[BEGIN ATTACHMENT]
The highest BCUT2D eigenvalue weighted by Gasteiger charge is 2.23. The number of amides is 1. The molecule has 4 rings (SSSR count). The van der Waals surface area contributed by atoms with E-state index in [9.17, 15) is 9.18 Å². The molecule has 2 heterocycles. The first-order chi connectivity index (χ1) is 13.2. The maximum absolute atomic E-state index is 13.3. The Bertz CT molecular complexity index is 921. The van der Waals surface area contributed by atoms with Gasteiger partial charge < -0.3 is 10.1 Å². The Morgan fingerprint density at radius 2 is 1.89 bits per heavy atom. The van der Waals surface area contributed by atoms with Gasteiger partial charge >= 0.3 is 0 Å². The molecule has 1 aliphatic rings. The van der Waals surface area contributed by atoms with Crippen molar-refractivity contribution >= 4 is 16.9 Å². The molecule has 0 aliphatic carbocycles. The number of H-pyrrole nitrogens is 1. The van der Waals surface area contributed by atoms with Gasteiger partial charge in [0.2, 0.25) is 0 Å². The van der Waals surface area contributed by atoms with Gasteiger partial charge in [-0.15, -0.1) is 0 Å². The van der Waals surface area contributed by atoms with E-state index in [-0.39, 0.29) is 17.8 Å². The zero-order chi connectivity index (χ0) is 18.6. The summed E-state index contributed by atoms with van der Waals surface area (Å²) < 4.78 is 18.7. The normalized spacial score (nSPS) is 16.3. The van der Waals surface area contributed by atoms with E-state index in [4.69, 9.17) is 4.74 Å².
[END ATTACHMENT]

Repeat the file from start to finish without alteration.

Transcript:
The highest BCUT2D eigenvalue weighted by Gasteiger charge is 2.23. The number of amides is 1. The molecule has 4 rings (SSSR count). The van der Waals surface area contributed by atoms with E-state index in [9.17, 15) is 9.18 Å². The molecule has 2 heterocycles. The first-order chi connectivity index (χ1) is 13.2. The maximum absolute atomic E-state index is 13.3. The Bertz CT molecular complexity index is 921. The van der Waals surface area contributed by atoms with Gasteiger partial charge < -0.3 is 10.1 Å². The Morgan fingerprint density at radius 2 is 1.89 bits per heavy atom. The van der Waals surface area contributed by atoms with Gasteiger partial charge >= 0.3 is 0 Å². The molecule has 1 aliphatic rings. The van der Waals surface area contributed by atoms with Crippen molar-refractivity contribution >= 4 is 16.9 Å². The molecule has 0 aliphatic carbocycles. The number of H-pyrrole nitrogens is 1. The van der Waals surface area contributed by atoms with Gasteiger partial charge in [0.2, 0.25) is 0 Å². The van der Waals surface area contributed by atoms with Gasteiger partial charge in [-0.15, -0.1) is 0 Å². The van der Waals surface area contributed by atoms with E-state index in [-0.39, 0.29) is 17.8 Å². The zero-order chi connectivity index (χ0) is 18.6. The summed E-state index contributed by atoms with van der Waals surface area (Å²) < 4.78 is 18.7. The normalized spacial score (nSPS) is 16.3. The van der Waals surface area contributed by atoms with E-state index in [4.69, 9.17) is 4.74 Å².